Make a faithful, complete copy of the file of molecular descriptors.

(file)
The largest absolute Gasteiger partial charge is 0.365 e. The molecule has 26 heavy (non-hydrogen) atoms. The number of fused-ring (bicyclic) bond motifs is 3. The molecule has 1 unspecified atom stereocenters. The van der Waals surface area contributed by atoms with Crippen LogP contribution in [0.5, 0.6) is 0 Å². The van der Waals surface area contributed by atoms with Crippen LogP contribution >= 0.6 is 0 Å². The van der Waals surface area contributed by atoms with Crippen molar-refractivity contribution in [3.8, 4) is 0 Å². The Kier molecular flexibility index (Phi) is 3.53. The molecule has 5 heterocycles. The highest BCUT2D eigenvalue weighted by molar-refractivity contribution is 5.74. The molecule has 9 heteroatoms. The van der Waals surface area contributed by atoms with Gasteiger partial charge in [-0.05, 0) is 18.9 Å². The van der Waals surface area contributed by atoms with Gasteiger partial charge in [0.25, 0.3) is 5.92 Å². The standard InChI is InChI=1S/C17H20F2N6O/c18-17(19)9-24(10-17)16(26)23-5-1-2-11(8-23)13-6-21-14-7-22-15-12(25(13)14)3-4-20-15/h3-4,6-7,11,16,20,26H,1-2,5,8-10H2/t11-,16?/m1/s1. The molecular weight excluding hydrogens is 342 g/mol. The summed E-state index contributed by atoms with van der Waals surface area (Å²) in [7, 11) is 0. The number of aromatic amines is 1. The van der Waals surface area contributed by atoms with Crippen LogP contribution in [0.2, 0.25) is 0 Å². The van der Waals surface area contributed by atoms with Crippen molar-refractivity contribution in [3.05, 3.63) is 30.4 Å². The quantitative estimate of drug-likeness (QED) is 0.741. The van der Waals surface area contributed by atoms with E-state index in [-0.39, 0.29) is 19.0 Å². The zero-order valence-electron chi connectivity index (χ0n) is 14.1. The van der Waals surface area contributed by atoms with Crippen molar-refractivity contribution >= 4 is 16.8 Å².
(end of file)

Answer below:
The largest absolute Gasteiger partial charge is 0.365 e. The molecule has 26 heavy (non-hydrogen) atoms. The number of fused-ring (bicyclic) bond motifs is 3. The molecule has 1 unspecified atom stereocenters. The van der Waals surface area contributed by atoms with Crippen LogP contribution in [0.5, 0.6) is 0 Å². The van der Waals surface area contributed by atoms with Crippen LogP contribution >= 0.6 is 0 Å². The van der Waals surface area contributed by atoms with Crippen molar-refractivity contribution in [3.8, 4) is 0 Å². The Kier molecular flexibility index (Phi) is 3.53. The molecule has 5 heterocycles. The highest BCUT2D eigenvalue weighted by molar-refractivity contribution is 5.74. The molecule has 9 heteroatoms. The van der Waals surface area contributed by atoms with Gasteiger partial charge in [-0.05, 0) is 18.9 Å². The van der Waals surface area contributed by atoms with Gasteiger partial charge in [0.25, 0.3) is 5.92 Å². The standard InChI is InChI=1S/C17H20F2N6O/c18-17(19)9-24(10-17)16(26)23-5-1-2-11(8-23)13-6-21-14-7-22-15-12(25(13)14)3-4-20-15/h3-4,6-7,11,16,20,26H,1-2,5,8-10H2/t11-,16?/m1/s1. The molecular weight excluding hydrogens is 342 g/mol. The summed E-state index contributed by atoms with van der Waals surface area (Å²) in [7, 11) is 0. The number of aromatic amines is 1. The van der Waals surface area contributed by atoms with Crippen LogP contribution in [0.2, 0.25) is 0 Å². The van der Waals surface area contributed by atoms with Crippen molar-refractivity contribution in [3.05, 3.63) is 30.4 Å². The quantitative estimate of drug-likeness (QED) is 0.741. The van der Waals surface area contributed by atoms with E-state index in [-0.39, 0.29) is 19.0 Å². The zero-order valence-electron chi connectivity index (χ0n) is 14.1. The van der Waals surface area contributed by atoms with Crippen molar-refractivity contribution >= 4 is 16.8 Å².